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The Whole Coach™ – Marketing, management, mastery & magnificence

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TheWhole Coach™

Marketing, management, mastery & magnificence

By Rosemary Davies-Janes, BA

Originally published in v11n2 and reproduced with the permission of choice, the magazine for professional coaching

Do you focus or juggle? That’s the million-dollar question facing all coaches. Do you spend your professional time focusing on delivering the unique value that leverages your strengths, skills and passion (let’s call this your ‘core focus’)? Or have you added ‘juggling’ to your skill set?

When you don’t have a clearly defined authentic personal brand, you don’t have the luxury of focus. You spend your time juggling your core focus with multiple necessary activities that are absolutely essential for achieving professional success. What are these necessary, essential activities?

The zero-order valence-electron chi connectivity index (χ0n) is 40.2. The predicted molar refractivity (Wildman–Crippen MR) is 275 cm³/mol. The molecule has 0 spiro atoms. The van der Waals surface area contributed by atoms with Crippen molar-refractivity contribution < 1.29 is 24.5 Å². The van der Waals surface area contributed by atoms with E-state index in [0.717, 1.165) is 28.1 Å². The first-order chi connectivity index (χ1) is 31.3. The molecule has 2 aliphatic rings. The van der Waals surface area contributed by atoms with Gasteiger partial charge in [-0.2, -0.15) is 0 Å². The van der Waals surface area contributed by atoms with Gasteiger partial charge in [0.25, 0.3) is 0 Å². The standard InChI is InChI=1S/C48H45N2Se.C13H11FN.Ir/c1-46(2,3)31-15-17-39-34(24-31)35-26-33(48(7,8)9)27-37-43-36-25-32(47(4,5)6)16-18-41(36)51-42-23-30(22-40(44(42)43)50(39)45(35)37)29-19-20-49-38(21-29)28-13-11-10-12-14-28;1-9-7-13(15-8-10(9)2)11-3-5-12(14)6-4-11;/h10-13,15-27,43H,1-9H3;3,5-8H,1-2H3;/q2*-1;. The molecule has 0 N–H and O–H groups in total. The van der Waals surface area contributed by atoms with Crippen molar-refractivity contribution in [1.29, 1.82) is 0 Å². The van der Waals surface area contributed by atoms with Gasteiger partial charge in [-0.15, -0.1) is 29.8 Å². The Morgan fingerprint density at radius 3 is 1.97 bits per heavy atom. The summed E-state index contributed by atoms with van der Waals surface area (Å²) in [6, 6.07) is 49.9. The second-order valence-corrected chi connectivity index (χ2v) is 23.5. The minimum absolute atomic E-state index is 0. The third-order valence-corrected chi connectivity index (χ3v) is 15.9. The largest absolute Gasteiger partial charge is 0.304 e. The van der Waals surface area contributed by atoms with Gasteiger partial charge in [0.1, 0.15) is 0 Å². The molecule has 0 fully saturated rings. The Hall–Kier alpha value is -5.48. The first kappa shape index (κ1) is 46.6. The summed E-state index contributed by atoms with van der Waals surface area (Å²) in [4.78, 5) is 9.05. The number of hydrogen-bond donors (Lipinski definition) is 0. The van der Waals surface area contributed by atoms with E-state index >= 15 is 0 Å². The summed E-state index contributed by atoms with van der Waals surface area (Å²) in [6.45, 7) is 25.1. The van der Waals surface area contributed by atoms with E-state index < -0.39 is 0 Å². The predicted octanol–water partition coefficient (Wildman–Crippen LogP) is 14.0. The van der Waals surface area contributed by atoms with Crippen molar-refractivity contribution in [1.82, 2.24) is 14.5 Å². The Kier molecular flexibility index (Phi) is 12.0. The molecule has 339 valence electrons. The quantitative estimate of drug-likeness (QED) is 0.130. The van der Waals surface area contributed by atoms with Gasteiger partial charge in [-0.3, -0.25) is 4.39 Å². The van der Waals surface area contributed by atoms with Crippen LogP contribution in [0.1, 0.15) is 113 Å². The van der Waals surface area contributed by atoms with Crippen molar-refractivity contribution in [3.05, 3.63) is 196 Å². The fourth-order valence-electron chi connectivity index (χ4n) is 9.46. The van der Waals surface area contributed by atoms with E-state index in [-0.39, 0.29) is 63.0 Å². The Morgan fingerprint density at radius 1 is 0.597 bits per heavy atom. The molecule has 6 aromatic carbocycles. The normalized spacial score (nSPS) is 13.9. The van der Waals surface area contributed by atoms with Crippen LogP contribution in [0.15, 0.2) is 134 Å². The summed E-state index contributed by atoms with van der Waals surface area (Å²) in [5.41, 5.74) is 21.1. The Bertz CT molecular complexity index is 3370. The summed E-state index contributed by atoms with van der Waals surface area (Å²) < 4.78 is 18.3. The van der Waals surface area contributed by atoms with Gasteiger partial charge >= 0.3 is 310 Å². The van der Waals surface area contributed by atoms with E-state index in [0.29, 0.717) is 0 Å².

They fall under two broad categories: prospect attraction and client retention. Both categories drive your success, because if you haven’t set or aren’t achieving specific revenue goals, you’re playing at a hobby, not building a business. Think of a pyramid where your revenue goal is the top layer (what you want to achieve). Beneath that layer are sales and marketing (the tools you use to reach your goal). The bottom layer is your actual coaching practice (how you generate revenue). And no, it’s not ‘all about the money.’ Most coaches establish themselves as independent professionals expressly so they can focus on leveraging their skills in service to the target markets that want and value what they offer. But you have to admit, revenue tracking provides a solid, tangible measurement of how successfully they are delivering their core value to the people who want and need it.